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Taking our last theme of "Animal Words", we put a new twist on it for our new theme.

We're familiar with the terms feline and canine, referring to cats and dogs, and there are similar terms referring to other animals. Bovine and equine (cows and horses) are reasonably familiar, and Wordcraft has previously presented several others, like leonine (lion), ursine (bear) and pavonine (peacock, or "with the iridescence of a peacock's tail").

This week we'll present more of this sort, all of them obscure but not ridiculously so, and all of them suitable for figurative use to describe a person. In short, many of them would make an excellent, high-class insult.

ovine – of or like sheep
    But Fisher … hoped to make investors less ovine by getting them to use economics and probability theory. The value of any investment, he wrote, is the income it will produce.
    – Justin Fox, The Myth of the Rational Market: A History of Risk, Reward, and Delusion on Wall Street

    Not that such a complaint could ever come from Letty, and William would do well to accept her ovine placidity for what it is, rather than mistaking it for Clara’s grudging acquiescence.
    – Michel Faber, The Crimson Petal and the White

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vulpine – like a fox
    He was tall, with vulpine good looks, and wore his kinky, brilliantined hair combed into romantic swirls.
    – Michael Chabon, The Amazing Adventures of Kavalier & Clay
Bonus word:
brilliantine
– an oily, perfumed hair dressing
 
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Two bird-adjectives, one complimentary, the other decidedly not.

aquiline – of or like an eagle
    Oberstleutnant von der Heydte, with his aquiline nose and sharp intelligence, was far too independent … in the view of senior German officers. He … did little to conceal his opinion that the newly formed Gotz von Berlichingen had been trained more in SS ideology than in sound military principles.
    – Antony Beevor, D-Day: The Battle for Normandy
anserine – of or like a goose
    Bedecked in costume jewelry…, holding her head in a way as to produce a double chin, tottering about with a champagne cocktail like one of those anserine dowagers in Marx Brothers films.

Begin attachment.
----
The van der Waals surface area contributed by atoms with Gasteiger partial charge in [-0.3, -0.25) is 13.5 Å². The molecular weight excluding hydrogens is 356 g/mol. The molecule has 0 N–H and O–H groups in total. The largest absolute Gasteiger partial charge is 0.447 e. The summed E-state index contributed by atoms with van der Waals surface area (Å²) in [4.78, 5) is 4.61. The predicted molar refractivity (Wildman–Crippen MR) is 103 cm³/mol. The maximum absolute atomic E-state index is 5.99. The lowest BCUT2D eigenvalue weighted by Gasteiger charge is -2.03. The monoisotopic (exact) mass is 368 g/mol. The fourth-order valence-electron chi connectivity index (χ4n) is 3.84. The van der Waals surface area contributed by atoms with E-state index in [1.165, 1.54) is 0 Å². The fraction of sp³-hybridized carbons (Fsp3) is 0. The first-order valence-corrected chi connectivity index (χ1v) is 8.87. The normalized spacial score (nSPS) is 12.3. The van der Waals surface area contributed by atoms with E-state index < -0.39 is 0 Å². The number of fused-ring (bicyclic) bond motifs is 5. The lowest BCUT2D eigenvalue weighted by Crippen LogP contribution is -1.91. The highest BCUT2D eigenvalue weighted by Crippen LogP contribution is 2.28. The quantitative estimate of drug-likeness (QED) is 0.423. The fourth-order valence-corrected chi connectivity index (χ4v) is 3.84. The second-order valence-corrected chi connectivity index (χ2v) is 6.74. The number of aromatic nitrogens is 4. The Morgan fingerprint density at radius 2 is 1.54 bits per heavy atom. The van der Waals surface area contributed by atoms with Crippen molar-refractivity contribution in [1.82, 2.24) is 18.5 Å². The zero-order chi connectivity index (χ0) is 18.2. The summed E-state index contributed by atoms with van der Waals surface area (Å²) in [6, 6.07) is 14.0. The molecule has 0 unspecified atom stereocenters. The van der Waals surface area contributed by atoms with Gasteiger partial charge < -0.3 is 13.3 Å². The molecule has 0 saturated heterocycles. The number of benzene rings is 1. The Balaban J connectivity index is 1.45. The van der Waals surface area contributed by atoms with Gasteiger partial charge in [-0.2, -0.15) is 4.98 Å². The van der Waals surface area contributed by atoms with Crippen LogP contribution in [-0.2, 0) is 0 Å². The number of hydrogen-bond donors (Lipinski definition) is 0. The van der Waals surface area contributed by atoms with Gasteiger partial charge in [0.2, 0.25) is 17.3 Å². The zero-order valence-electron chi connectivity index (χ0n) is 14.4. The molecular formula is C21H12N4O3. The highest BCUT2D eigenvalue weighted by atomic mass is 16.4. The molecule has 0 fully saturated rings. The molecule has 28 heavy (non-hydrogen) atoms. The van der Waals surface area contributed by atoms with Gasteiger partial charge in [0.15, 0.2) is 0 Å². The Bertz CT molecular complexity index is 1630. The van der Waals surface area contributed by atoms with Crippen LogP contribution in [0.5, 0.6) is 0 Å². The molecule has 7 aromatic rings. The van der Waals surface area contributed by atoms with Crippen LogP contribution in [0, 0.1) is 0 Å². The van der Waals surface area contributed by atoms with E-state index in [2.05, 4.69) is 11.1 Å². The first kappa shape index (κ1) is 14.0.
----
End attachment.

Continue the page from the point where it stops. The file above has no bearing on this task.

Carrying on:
– David Foster Wallace, Oblivion: Stories
Bonus word:
dowager
1. a widow with title or property from her late husband; hence, 2. a dignified elderly woman
[related to dowry and endow. In other words, a well-endowed woman? Wink]
 
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Is a well-endowed woman one whose assets precede her? Does her endowment make her man want to cleave(age) to her?


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CW, see note below. Wink
 
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We’ve previously seen the word waspish, used figuratively for “sharp tongued”. (A nice bit of Shakespeare, that.) Here is its more formal form, and two distinct figurative uses.

vespine – of or like a wasp
    … some observers think that the waspish Hadrian was exercising his vespine humour and insinuating that he thought the lad a prig.
    – Frank McLynn, Marcus Aurelius: A Life

    A gold leather motorcycle belt about a vespine waist.
    – Cormac McCarthy, Suttree
I hope you’ll enjoy these two classic, Christmas-time pieces showcasing a vespine (waspish) waist.

(Proving that notwithstanding Caterwauller's ample-example above, sometimes "less" is more! Wink )
 
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Let's not forget the Italian classic:

http://blogs.seattleweekly.com/dailyweekly/vespa.jpg


RJA
 
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ophidian – like a snake

Imagine a reader enjoying the novel we quote, and coming across the quoted sentence. If he knows today’s word, the description is positively bone-chilling.
    He stared at her intently, his ophidian eyes unblinking.
    – Lisa Kleypas, Where Dreams Begin
 
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Would be worse if his tongue was ophidian.

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Give a man a fish and he can eat for one day; give a man a fishing pole and he will find an excuse to never work again.
Nollidj is power.
 
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I thought Ophidian was of or about the Greek poet, Ophid. Confused Confused Confused

Oh, I see I'm wrong - ophids are those garden pests that ladybugs eat.

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It is no measure of health to be well adjusted to a profoundly sick society. -J. Krishnamurti
 
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